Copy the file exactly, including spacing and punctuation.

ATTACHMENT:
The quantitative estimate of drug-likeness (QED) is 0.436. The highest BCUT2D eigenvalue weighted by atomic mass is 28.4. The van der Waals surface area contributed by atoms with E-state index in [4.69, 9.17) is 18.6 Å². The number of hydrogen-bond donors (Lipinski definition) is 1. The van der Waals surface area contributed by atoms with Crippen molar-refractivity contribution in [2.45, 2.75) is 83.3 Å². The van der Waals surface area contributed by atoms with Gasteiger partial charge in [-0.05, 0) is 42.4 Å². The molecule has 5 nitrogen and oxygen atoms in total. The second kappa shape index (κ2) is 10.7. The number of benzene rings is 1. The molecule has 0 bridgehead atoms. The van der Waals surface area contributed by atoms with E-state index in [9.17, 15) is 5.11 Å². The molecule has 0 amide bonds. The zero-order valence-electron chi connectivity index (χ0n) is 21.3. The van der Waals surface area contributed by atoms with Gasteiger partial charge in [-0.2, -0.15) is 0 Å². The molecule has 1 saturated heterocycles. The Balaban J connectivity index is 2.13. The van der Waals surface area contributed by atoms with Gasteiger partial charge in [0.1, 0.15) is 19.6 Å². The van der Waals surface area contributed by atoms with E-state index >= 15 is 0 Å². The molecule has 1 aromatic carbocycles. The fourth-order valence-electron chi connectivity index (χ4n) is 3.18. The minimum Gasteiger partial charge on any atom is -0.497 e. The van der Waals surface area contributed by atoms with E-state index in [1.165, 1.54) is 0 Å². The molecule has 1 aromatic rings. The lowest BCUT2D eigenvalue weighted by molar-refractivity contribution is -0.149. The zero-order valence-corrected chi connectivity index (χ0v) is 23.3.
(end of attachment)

The quantitative estimate of drug-likeness (QED) is 0.436. The highest BCUT2D eigenvalue weighted by atomic mass is 28.4. The van der Waals surface area contributed by atoms with E-state index in [4.69, 9.17) is 18.6 Å². The number of hydrogen-bond donors (Lipinski definition) is 1. The van der Waals surface area contributed by atoms with Crippen molar-refractivity contribution in [2.45, 2.75) is 83.3 Å². The van der Waals surface area contributed by atoms with Gasteiger partial charge in [-0.05, 0) is 42.4 Å². The molecule has 5 nitrogen and oxygen atoms in total. The second kappa shape index (κ2) is 10.7. The number of benzene rings is 1. The molecule has 0 bridgehead atoms. The van der Waals surface area contributed by atoms with E-state index in [9.17, 15) is 5.11 Å². The molecule has 0 amide bonds. The zero-order valence-electron chi connectivity index (χ0n) is 21.3. The van der Waals surface area contributed by atoms with Gasteiger partial charge in [-0.2, -0.15) is 0 Å². The molecule has 1 saturated heterocycles. The Balaban J connectivity index is 2.13. The van der Waals surface area contributed by atoms with Gasteiger partial charge in [0.1, 0.15) is 19.6 Å². The van der Waals surface area contributed by atoms with E-state index >= 15 is 0 Å². The molecule has 1 aromatic carbocycles. The fourth-order valence-electron chi connectivity index (χ4n) is 3.18. The minimum Gasteiger partial charge on any atom is -0.497 e. The van der Waals surface area contributed by atoms with E-state index in [1.165, 1.54) is 0 Å². The molecule has 1 aromatic rings. The lowest BCUT2D eigenvalue weighted by molar-refractivity contribution is -0.149. The zero-order valence-corrected chi connectivity index (χ0v) is 23.3.